Another aspect of milk’s future is to find a pathway to the poor. While agriculture trade groups have worked to get fruits and vegetables in the Food Banks, dairy milk is the most requested product that is not available at Food Banks. The Great American Milk Drive is an effort to change that, but more needs to be done to get the world’s most healthful and nutrient-packed beverage into the hands of families who depend on Food Banks.
Chittenden says the Dutch Hollow Day at the Dairy on August 1 will feature a Great American Milk Drive display with opportunities to help.
Juxtaposed with the lack of milk availability in the city is the current flood of milk in New York State. Some of the state’s dairy farms have been asked by their handlers to randomly dump milk over the past year due to an excess supply made worse by distribution issues in getting it to populations like NYC. Farms have been cut off with no market in Central New York as well as to the south in Pennsylvania. In some cases, dairy farming on land stewarded by families for generations is in jeopardy. Some have sold their cows, others take it day-to-day wondering if they will have a market for the milk.
Dairies are not widget factories. Cows are like family. They must be fed and cared for whether their milk has a home or not. They can’t be turned off and on like a spigot.
Included in the Dairy Vision students’ NYC trip was a visit to Beechers Handmade cheese, where they observed cheesemaking behind the glass. This has been a great story of connection between the Hudson Valley and NYC. Milk comes in daily by the tanker load right to 28th and Broadway.
If Beechers can do it, why can’t it be done elsewhere in the city? Why is milk not in the stores? Changing this dynamic begins with telling real dairy milk’s story every place possible. Not only does the health and nutrition of future generations of consumers benefit, but the generations of future farmers and the New York State economy depend on this as well.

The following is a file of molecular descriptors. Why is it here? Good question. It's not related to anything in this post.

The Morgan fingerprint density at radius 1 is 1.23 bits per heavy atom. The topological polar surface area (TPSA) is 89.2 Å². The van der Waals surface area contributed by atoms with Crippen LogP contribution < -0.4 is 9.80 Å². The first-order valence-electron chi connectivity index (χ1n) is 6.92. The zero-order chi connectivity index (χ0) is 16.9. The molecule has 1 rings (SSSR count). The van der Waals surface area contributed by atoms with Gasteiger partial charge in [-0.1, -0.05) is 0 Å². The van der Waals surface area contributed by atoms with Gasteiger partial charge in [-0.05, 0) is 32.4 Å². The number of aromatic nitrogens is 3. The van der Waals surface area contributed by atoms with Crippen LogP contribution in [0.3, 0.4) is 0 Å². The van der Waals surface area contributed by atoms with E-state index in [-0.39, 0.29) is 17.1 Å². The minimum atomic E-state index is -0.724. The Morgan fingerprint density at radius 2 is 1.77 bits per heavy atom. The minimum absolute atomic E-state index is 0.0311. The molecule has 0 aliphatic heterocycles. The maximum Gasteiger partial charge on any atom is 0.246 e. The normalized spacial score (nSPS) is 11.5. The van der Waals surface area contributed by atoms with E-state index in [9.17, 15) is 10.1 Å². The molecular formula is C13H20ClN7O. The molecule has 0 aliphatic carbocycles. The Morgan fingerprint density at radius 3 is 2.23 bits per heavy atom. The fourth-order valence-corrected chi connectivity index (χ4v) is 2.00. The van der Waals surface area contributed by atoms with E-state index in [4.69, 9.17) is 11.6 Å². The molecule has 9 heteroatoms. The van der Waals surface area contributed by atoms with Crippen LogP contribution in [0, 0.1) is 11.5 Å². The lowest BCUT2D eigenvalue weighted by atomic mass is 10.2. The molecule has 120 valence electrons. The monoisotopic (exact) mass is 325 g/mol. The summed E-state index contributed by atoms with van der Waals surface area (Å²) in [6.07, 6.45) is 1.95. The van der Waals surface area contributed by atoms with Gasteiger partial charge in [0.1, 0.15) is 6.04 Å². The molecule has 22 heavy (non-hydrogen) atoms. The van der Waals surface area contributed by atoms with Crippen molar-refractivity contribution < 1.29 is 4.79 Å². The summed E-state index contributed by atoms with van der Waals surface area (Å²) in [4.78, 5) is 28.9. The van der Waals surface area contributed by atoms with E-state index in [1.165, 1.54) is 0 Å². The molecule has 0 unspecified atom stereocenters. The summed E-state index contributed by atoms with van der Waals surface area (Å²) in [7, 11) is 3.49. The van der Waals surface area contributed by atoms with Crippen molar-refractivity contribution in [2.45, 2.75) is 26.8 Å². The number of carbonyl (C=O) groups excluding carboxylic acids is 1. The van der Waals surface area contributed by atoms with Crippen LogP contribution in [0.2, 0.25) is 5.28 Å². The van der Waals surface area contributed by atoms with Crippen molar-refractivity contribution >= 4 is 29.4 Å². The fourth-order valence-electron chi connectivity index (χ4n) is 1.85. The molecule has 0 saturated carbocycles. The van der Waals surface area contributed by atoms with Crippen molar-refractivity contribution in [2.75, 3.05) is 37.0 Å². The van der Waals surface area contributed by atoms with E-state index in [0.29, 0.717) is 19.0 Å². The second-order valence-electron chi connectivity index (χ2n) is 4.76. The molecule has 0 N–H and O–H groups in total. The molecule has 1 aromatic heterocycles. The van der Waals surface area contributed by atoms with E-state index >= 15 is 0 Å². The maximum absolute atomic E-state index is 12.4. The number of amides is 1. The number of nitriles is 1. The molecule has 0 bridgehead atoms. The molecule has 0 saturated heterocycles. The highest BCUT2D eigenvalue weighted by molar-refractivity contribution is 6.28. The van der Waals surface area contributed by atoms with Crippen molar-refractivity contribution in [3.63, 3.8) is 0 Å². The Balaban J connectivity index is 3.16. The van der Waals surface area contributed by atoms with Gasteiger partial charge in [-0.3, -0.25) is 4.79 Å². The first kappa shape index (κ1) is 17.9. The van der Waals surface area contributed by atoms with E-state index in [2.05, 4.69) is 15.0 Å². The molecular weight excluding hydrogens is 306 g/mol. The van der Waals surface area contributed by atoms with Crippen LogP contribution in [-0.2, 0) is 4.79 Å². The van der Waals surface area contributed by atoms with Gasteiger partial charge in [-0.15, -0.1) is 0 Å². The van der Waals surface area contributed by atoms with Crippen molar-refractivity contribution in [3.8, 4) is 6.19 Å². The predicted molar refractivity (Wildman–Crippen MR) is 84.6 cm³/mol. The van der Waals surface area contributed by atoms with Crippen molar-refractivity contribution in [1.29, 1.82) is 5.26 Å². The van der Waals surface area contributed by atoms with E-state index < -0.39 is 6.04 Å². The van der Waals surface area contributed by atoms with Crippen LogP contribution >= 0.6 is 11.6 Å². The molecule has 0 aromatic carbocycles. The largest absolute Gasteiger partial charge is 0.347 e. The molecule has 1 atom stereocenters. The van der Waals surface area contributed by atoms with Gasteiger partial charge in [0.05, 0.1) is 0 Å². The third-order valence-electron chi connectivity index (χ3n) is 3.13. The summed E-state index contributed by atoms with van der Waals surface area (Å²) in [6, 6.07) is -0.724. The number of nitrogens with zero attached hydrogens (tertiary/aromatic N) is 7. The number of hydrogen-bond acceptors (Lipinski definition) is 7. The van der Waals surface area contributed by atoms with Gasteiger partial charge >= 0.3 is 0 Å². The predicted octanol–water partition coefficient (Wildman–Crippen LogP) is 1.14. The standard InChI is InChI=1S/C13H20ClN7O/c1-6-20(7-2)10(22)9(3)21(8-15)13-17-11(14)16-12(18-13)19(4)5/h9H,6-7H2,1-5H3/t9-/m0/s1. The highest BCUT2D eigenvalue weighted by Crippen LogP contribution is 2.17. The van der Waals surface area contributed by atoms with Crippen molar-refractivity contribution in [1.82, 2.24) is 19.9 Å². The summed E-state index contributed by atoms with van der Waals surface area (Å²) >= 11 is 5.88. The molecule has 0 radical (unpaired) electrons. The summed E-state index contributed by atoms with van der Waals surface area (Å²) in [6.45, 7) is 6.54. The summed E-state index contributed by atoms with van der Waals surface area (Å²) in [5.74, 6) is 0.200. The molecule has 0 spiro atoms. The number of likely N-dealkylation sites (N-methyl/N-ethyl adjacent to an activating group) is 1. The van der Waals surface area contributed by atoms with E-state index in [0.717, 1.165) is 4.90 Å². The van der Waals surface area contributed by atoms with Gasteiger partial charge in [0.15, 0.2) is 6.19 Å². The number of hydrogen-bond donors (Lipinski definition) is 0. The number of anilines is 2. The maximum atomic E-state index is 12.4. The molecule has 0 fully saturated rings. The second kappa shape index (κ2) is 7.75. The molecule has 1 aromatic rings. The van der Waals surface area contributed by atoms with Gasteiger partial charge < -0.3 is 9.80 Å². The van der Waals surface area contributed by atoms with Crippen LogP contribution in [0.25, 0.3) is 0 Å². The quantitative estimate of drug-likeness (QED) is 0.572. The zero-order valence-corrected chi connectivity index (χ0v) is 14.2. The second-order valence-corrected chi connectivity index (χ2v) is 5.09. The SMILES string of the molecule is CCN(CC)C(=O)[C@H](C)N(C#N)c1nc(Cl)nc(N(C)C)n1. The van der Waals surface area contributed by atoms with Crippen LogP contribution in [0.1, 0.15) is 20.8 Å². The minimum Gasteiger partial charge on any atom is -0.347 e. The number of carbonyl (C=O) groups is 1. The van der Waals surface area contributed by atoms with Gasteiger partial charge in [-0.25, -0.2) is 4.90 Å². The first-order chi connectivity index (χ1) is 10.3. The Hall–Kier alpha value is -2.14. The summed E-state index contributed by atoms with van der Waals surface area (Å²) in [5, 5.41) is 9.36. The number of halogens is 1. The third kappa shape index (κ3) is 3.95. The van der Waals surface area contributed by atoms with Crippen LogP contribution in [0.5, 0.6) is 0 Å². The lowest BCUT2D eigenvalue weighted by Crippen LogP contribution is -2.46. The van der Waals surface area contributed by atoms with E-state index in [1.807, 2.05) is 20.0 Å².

New York State is the third largest state for milk production in the country. This June Dairy Month, take time to learn and tell the story of milk. You would be surprised how many people have forgotten that the simplest, least fooled-around-with beverage on the planet also delivers nutrition and flavor that can’t be beat and is an integral ingredient in many of the foods, jobs, and economics that sustain us here.
A former newspaper editor, Sherry Bunting has been writing about dairy, livestock and crop production for over 30 years. Before that, she milked cows. She can be reached at firstname.lastname@example.org.
PHOTO CAPTION: June is Dairy Month and local dairywoman Beth Chittenden led a Dairy Vision students’ trip to New York City last week, where students learned how half of the state’s population has a different concept and availability of real dairy milk compared with the other half in New York State where jobs, farms, rural economies and land sustainability rely on dairy. Sherry Bunting photo.
Why isn’t the management of the co-ops not looking to make inroads into this milk-less market? Shelf space is certainly a challenge but for a market so vast would it not be worth the investment in time and resources to try and bring a package to market that fits the needs of this metropolis?